--------------------

    Headlight Performance - XR650R - Technical Discussion



    The XR alternator (and most dirt bikes for that matter) is much different than what you would see on a car or street bike. XR alternators do not have a variable electromagnetic field. Instead, they have permanent magnets built into the flywheel which means the stator puts out power in proportion to engine rpm. The power output increases as the magnets move faster past the coils. The regulator maintains a constant voltage by "burning off" the excess power over and above what is consumed by the motorcycle's electrical system. Since the alternator puts out Alternating Current or AC (that's why it's called an alternator), a rectifier is required to convert the AC to Direct Current or DC. With a dual sport kit, everything is hooked up to the rectifier since the battery, turn signals, and horn require DC. However, it is possible to power lights with AC and that's why the stock system does not comprise a rectifier. Reference this block diagram. Notice that both the rectifier and regulator draw current from the stator in parallel. Some of the alternator's current goes through the regulator and some goes through the rectifier. The amount of current that flows through the regulator is determined by the difference in power between what the motorcycle's electrical system is using and what the alternator is generating.

    When rewinding a stator, one is tempted to use the approach, "I'll just wind the hell out of it so it makes all kinds of power and hook up a 1000 Watt stadium light." I'm afraid it takes quite a bit more consideration than that. First is the power output required to keep the headlight at full brightness and the battery charged. Second is the limitation on how much power the regulator can dissipate. And finally, there is the limitation on how much current the wiring and rectifier can handle. If the alternator does not put out enough power, system voltage drops off, the battery can discharge, and the headlight will never see full brightness. If the alternator puts out too much power, it will overcome the ability of the regulator to burn off the excess which will most likely fry it along with the lights. If the alternator puts out enough power, but the wiring can't handle it, the wiring will get hot, resistance will go up, and the headlight will never see full brightness because power is getting lost in the wiring. There's also the risk of electrical fire if the wiring gets too hot. A tangent consideration is the ability of the headlight lens to withstand the heat generated by a high wattage bulb.

    When looking at power in general, it's proportional to the square of the voltage. Let us examine the equations V=IR and P=VI. Voltage equals current times resistance and power equals voltage times current. Solving for resistance, we find it's equal to voltage squared divided by power. Solving for power, we find it's equal to voltage squared divided by resistance. Headlamps are rated at 12 volts so plugging in the numbers, we get a resistance of 1.44 ohms for a 100 Watt bulb. Plugging the numbers into the second equation shows a 100 Watt bulb consumes around 140 Watts at 14 Volts and 70 Watts at 10 Volts. That's half the power with a difference of only 4 Volts! If we do the same calculations on a 60 Watt bulb, we find it consumes around 82 Watts at 14 Volts. That means a 60 Watt bulb, at full brightness, will emit over 10 more Watts of energy than a 100 Watt bulb at 10 Volts. The voltage of 14 is where full brightness is obtained because that is the voltage the regulator maintains. System voltage has to be a couple volts higher than that of the battery (12 Volts) to keep it fully charged. The point is that it's necessary to maintain 14 volts on the headlamp to utilize it's full potential. Running a lamp that has a rating too high for the output of the stator will result in a lower system voltage and possibly, a less powerful headlight.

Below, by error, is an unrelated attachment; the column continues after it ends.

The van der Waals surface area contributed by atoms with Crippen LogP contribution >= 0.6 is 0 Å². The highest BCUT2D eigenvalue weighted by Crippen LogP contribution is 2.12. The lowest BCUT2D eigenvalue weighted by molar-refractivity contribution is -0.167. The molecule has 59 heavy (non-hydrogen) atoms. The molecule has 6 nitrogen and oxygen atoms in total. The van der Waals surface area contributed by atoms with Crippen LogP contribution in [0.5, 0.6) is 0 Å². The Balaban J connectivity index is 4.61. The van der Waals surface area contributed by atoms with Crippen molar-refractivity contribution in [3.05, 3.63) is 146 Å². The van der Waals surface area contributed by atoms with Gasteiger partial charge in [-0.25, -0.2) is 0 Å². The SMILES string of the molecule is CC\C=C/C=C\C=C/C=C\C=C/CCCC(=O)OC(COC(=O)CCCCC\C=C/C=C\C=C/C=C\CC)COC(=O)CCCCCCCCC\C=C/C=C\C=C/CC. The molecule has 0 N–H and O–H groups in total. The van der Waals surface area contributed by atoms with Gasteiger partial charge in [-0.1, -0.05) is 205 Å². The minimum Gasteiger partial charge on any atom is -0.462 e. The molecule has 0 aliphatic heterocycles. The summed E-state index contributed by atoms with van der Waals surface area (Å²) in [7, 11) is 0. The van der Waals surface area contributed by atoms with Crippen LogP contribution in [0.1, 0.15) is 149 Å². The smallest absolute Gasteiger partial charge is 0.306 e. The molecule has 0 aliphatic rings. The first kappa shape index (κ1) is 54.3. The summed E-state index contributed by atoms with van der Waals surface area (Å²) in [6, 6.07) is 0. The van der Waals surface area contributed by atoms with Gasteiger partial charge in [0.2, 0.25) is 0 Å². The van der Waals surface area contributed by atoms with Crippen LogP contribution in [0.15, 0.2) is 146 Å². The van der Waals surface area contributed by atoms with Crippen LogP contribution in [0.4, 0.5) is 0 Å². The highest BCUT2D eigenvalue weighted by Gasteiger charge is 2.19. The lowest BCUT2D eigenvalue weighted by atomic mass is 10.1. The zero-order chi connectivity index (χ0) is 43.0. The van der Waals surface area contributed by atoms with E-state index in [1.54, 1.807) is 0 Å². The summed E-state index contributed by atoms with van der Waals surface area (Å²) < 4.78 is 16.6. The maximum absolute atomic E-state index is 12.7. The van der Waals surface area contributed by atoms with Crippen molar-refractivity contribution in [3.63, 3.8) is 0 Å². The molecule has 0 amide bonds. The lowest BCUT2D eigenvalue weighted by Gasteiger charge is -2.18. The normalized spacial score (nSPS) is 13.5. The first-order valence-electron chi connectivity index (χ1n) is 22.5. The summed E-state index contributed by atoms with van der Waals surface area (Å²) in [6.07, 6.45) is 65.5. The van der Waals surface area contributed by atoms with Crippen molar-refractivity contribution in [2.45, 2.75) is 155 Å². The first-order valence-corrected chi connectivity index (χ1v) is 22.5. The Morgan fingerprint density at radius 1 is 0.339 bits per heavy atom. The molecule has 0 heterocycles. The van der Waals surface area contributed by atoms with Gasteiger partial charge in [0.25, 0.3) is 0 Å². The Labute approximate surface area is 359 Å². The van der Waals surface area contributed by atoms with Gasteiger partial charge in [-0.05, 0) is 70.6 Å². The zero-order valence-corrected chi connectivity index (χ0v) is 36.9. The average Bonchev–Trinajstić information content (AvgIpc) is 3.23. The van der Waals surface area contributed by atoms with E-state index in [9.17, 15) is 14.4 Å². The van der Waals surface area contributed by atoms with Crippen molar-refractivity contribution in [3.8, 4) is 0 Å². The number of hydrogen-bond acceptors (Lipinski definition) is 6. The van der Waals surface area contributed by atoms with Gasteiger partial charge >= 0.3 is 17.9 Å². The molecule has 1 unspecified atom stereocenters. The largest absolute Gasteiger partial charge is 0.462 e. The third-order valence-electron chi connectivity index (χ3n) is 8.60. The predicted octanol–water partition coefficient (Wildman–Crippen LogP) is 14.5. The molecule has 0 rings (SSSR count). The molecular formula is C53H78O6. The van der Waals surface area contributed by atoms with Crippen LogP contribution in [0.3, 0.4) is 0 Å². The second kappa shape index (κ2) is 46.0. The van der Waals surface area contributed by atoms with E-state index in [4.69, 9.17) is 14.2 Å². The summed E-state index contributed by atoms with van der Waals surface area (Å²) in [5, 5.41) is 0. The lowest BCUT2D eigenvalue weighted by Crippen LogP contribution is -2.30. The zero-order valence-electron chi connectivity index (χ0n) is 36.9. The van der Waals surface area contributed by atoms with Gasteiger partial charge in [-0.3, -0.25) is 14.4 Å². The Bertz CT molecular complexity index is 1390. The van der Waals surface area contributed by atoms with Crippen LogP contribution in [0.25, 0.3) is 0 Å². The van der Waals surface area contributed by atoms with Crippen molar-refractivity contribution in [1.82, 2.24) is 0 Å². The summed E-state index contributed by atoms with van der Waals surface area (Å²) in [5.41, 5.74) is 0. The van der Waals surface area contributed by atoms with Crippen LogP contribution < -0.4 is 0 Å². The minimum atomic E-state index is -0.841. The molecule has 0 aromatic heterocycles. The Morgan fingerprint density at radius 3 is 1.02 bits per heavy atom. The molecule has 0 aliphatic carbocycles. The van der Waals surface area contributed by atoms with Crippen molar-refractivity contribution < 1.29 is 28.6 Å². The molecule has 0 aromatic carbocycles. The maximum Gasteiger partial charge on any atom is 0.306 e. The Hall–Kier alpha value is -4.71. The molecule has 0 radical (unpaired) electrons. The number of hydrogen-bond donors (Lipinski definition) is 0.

There's a couple little things I need to address here to satisfy questions brought to mind no doubt by those more versed in electrical theory. The actual (or usable) power delivered at the stator is somewhat less than the simple voltage times current calculation for a DC circuit. For a purely resistive AC circuit, real power can be found by multiplying peak voltage and current with the "root mean square" commonly known as RMS power. The "root mean square" is found through vector mathematics too involved for this discussion, but it has to do with the fact that no power is being delivered when the voltage passes through zero going from one peak to the next. The result is a factor of about 70%. After the stator output is rectified, the voltage is not perfectly smooth so you can't really treat it as pure DC either, but the difference is less due to the presence of the battery which smoothes the output quite a bit. However, the rectifier creates a drop of about 1 volt so the regulated voltage is actually about 15 peak at the stator helping to cancel out the difference with respect to the DC side of the rectifier. There are also reactive power losses in the stator due to the inductive nature of any wire coil. Headlamp resistances are not purely linear either. For the purpose of this discussion, I'm assuming direct current calculations and linear resistances since none of these factors are so significant as to invalidate any conclusions. Attempting to fully account for these characteristics would make the discussion overly complex anyway. In general, I've found the alternator needs to rate around double that of the headlight to get it up to full brightness just above engine idle.